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What does it mean for me to plead the fifth?

Being arrested for a crime is never an easy situation to find yourself in, regardless of your circumstances. You might not know what to expect. You could be worried about how you will be treated. You also might get so nervous that you simply begin talking about what happened. Under the Fifth Amendment to the United States Constitution, you have the right to plead the fifth so that you don't incriminate yourself.

One of the most important things you need to know about pleading the fifth is that if your case reaches trial, you do not have to testify if you choose not to do so. This means that the prosecution cannot force you to testify. The judge cannot force you to testify. Your own defense attorney cannot force you to testify. The decision of whether or not to testify in court is completely up to you based on the Fifth Amendment.

You need to know that if you actually take the stand, then you cannot pick and choose what questions you will answer. The minute you get on the stand and take the oath, you are waiving your right to plead the fifth for the first and every subsequent time you are called to the stand. When on the stand, a judge will force you to answer questions or place you in contempt of court.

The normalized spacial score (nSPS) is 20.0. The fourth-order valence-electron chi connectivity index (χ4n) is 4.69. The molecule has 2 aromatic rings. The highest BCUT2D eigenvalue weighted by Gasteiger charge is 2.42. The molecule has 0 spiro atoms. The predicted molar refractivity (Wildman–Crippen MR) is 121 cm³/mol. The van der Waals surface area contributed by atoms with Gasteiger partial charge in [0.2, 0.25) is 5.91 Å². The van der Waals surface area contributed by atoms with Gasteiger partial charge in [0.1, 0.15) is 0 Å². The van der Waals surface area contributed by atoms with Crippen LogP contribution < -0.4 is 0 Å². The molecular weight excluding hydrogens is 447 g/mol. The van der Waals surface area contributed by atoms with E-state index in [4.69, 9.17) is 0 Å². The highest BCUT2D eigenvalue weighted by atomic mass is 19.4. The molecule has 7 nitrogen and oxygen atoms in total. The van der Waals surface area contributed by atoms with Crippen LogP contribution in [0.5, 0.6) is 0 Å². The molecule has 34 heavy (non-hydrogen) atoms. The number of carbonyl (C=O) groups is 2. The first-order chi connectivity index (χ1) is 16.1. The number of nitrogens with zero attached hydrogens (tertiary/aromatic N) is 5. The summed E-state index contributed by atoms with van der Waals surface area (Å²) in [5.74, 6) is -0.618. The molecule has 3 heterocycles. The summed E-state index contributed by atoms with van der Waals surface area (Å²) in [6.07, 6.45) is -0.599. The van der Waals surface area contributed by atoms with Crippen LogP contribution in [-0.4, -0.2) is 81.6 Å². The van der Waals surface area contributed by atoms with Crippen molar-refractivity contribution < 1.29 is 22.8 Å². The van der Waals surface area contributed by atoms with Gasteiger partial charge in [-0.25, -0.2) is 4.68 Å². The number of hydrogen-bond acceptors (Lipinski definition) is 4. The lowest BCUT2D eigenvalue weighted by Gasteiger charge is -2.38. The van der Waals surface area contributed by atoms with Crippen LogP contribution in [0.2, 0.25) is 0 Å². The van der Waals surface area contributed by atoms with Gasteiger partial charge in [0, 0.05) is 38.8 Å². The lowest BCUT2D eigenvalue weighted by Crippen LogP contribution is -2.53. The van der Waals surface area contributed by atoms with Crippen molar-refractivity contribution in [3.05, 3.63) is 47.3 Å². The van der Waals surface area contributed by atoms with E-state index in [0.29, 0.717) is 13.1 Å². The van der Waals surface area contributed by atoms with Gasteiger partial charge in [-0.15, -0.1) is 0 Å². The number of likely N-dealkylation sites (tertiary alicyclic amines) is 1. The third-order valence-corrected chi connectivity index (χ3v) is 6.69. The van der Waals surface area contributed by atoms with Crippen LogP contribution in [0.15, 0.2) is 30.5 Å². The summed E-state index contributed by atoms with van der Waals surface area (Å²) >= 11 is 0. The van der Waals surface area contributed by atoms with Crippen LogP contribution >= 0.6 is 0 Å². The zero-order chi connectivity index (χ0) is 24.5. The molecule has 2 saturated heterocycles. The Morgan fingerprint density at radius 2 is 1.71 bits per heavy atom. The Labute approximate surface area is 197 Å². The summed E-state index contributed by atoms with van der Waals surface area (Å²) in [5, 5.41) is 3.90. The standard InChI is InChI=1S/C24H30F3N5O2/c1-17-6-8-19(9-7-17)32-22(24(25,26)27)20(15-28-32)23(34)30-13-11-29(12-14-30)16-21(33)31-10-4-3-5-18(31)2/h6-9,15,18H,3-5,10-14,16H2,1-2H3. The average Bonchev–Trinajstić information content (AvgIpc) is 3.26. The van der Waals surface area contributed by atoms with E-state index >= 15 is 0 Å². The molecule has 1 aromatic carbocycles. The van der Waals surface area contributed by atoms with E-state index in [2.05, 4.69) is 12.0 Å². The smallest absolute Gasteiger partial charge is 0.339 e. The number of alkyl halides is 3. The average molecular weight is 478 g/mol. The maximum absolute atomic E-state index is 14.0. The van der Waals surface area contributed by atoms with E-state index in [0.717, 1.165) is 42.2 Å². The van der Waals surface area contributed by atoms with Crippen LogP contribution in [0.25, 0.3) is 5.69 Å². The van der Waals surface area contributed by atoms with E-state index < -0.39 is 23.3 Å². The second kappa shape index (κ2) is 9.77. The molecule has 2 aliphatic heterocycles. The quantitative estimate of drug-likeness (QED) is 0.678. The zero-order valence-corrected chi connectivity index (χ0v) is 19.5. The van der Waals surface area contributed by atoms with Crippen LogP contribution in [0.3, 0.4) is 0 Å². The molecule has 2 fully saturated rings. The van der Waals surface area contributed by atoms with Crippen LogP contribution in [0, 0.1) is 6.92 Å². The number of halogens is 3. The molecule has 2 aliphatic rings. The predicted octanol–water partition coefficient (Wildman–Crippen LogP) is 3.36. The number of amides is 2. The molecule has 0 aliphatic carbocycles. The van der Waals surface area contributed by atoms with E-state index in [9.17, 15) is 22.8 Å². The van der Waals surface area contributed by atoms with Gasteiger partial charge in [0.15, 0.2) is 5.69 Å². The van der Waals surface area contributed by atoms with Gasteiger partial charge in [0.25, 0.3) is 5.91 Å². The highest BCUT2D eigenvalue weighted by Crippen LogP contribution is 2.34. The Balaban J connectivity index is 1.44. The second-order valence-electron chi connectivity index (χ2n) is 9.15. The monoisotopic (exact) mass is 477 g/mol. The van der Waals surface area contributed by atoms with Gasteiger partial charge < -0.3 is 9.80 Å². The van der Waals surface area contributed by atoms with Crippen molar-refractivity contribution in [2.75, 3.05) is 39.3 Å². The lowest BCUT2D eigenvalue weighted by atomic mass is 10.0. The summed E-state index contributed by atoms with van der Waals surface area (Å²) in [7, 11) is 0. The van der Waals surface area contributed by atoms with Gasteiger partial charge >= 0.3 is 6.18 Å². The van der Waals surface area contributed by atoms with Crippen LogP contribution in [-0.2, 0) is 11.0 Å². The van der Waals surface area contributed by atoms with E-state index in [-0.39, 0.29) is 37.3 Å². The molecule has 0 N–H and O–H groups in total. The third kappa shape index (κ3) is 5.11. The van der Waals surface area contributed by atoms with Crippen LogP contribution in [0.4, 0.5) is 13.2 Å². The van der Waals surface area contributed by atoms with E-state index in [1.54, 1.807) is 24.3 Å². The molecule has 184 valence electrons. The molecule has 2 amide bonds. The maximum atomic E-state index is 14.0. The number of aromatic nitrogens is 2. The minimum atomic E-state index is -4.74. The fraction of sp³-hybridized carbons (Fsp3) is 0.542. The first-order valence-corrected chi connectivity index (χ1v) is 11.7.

If you are a defendant in a civil trial, you are legally allowed to plead the fifth in this trial too, especially if you believe it might open you to criminal charges. A jury in a criminal trial is instructed to ignore when a defendant pleads the fifth and not take it into consideration when deliberating for a verdict.

It's important for you to understand your civil rights before you find yourself in handcuffs or in the back of a police cruiser. Knowing your rights will make it easier for you and prevent you from incriminating yourself before you can talk to your attorney.

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